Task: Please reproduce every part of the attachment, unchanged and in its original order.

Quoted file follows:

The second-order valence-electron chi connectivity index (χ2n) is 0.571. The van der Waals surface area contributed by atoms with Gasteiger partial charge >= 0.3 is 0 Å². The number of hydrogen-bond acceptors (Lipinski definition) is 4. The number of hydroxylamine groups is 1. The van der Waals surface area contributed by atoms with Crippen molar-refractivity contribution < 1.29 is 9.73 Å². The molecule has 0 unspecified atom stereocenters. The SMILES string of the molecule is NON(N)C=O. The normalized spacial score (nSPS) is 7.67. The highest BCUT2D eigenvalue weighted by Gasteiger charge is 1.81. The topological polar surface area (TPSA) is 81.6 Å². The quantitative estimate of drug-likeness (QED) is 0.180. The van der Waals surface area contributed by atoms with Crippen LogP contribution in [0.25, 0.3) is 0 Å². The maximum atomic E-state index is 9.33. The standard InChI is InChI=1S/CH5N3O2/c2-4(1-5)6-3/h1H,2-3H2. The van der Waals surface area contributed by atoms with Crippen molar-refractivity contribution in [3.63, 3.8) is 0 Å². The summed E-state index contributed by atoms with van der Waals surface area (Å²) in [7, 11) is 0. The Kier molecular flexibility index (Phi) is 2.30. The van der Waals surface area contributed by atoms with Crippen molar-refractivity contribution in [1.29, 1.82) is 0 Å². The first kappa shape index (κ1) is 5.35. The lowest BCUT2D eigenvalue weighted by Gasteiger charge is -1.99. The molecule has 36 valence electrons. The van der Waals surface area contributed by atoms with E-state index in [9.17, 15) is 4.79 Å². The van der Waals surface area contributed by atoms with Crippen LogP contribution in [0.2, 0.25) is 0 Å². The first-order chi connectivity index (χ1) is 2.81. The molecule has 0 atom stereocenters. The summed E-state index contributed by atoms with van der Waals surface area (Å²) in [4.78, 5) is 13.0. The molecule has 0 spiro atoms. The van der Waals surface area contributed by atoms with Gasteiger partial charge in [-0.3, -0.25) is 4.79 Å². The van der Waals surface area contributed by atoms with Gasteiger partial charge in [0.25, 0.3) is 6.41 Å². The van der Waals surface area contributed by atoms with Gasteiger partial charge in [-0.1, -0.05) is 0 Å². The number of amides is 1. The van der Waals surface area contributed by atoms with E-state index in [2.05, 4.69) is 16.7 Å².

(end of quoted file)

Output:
The second-order valence-electron chi connectivity index (χ2n) is 0.571. The van der Waals surface area contributed by atoms with Gasteiger partial charge >= 0.3 is 0 Å². The number of hydrogen-bond acceptors (Lipinski definition) is 4. The number of hydroxylamine groups is 1. The van der Waals surface area contributed by atoms with Crippen molar-refractivity contribution < 1.29 is 9.73 Å². The molecule has 0 unspecified atom stereocenters. The SMILES string of the molecule is NON(N)C=O. The normalized spacial score (nSPS) is 7.67. The highest BCUT2D eigenvalue weighted by Gasteiger charge is 1.81. The topological polar surface area (TPSA) is 81.6 Å². The quantitative estimate of drug-likeness (QED) is 0.180. The van der Waals surface area contributed by atoms with Crippen LogP contribution in [0.25, 0.3) is 0 Å². The maximum atomic E-state index is 9.33. The standard InChI is InChI=1S/CH5N3O2/c2-4(1-5)6-3/h1H,2-3H2. The van der Waals surface area contributed by atoms with Crippen molar-refractivity contribution in [3.63, 3.8) is 0 Å². The summed E-state index contributed by atoms with van der Waals surface area (Å²) in [7, 11) is 0. The Kier molecular flexibility index (Phi) is 2.30. The van der Waals surface area contributed by atoms with Crippen molar-refractivity contribution in [1.29, 1.82) is 0 Å². The first kappa shape index (κ1) is 5.35. The lowest BCUT2D eigenvalue weighted by Gasteiger charge is -1.99. The molecule has 36 valence electrons. The van der Waals surface area contributed by atoms with E-state index in [9.17, 15) is 4.79 Å². The van der Waals surface area contributed by atoms with Crippen LogP contribution in [0.2, 0.25) is 0 Å². The first-order chi connectivity index (χ1) is 2.81. The molecule has 0 atom stereocenters. The summed E-state index contributed by atoms with van der Waals surface area (Å²) in [4.78, 5) is 13.0. The molecule has 0 spiro atoms. The van der Waals surface area contributed by atoms with Gasteiger partial charge in [-0.3, -0.25) is 4.79 Å². The van der Waals surface area contributed by atoms with Gasteiger partial charge in [0.25, 0.3) is 6.41 Å². The van der Waals surface area contributed by atoms with Gasteiger partial charge in [-0.1, -0.05) is 0 Å². The number of amides is 1. The van der Waals surface area contributed by atoms with E-state index in [2.05, 4.69) is 16.7 Å².